Thousands of fires have been ravaging the Amazon rainforest in Brazil and other South American countries for more than three weeks, some of the most intense blazes the area has seen for close to a decade.
According to data provided by Brazil’s space agency, there have been more than 72,000 forest fires in the first eight months of 2018. Venezuela (26,000) and Bolivia (17,000) have also seen a large increase.
In Brazil alone, there have been 9,507 new forest fires in the country since Thursday. Nearly 36,000 of them began in the last month.
It is difficult to ascertain the total damage as of yet. However, the director of Brazil’s National Space Research Institute (INPE) found that in one month alone (May) the Amazon lost 739 square kilometres.
That’s the same as three Maltas. In just one month.
The Amazon basin – home to about three million species of plants and animals and one million indigenous people – is crucial to regulating global warming, with its forests absorbing millions of tonnes of carbon emissions every year.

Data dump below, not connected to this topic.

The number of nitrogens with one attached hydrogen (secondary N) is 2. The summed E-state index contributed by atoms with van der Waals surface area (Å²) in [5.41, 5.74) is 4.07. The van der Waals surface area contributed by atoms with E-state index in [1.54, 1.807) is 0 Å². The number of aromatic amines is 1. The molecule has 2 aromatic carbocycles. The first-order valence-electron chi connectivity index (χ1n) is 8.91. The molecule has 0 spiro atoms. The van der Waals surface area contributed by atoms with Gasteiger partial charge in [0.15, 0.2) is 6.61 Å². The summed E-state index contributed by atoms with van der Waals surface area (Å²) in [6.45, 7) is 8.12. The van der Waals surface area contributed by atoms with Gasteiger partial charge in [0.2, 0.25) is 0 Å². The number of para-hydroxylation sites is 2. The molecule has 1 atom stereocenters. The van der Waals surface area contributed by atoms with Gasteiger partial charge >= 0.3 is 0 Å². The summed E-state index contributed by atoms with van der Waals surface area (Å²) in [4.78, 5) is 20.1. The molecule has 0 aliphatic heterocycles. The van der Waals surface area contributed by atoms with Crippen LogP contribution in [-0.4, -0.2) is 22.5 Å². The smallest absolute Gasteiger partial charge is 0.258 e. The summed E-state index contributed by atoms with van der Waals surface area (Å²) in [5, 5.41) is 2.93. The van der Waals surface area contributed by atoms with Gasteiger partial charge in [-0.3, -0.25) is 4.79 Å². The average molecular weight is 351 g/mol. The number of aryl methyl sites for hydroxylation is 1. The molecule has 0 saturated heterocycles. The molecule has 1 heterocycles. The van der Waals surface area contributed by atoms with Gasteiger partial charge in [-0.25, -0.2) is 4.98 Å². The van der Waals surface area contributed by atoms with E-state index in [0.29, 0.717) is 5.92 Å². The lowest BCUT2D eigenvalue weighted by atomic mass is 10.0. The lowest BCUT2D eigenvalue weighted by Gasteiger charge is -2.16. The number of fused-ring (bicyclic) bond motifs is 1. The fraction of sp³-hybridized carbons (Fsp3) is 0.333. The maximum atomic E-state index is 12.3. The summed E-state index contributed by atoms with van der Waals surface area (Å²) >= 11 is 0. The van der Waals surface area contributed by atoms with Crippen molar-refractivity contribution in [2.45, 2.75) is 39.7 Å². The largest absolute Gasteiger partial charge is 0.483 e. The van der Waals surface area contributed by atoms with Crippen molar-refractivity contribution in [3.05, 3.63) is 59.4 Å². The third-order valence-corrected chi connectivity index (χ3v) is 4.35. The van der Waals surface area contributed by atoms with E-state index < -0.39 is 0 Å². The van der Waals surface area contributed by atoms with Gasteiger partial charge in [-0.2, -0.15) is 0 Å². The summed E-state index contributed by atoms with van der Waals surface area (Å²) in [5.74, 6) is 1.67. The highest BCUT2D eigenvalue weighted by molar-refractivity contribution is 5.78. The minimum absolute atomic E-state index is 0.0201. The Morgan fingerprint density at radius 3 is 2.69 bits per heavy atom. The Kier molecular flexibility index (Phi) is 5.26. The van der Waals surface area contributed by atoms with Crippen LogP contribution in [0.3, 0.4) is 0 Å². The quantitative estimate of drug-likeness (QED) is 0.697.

Forest fires are common in the Amazon during the dry season, which runs from July to October. They can be caused by naturally occurring events, such as by lightning strikes, but also by farmers and loggers clearing land for crops or grazing.
However, activists and critics of Brazilian President Jair Bolsonaro argue that his deregulation of tree-clearing activities is behind the massive spike. He has also refused to follow the Paris Climate Change agreement.
Bolsonaro, a long-time climate sceptic, accused non-governmental organisations of starting the fires themselves to damage his government’s image.
🌎Just a little alert to the world: the sky randomly turned dark today in São Paulo, and meteorologists believe it’s smoke from the fires burning *thousands* of kilometers away, in Rondônia or Paraguay. Imagine how much has to be burning to create that much smoke(!). SOS🌎 pic.twitter.com/P1DrCzQO6x
— Shannon Sims (@shannongsims) 20 August 2019
Northern regions, Roraima, Acre, Rondônia and Amazonas, are the worst affected. However, plumes of smoke from the fire have spread across the entire country. Data indicates that the fires have been releasing a large amount of carbon dioxide, around 228 megatonnes so far.
It has even caused skies to darken in São Paulo.
French President Emmanuel Macron has announced that the has been placed firmly at the top of the agenda of the next G7 summit.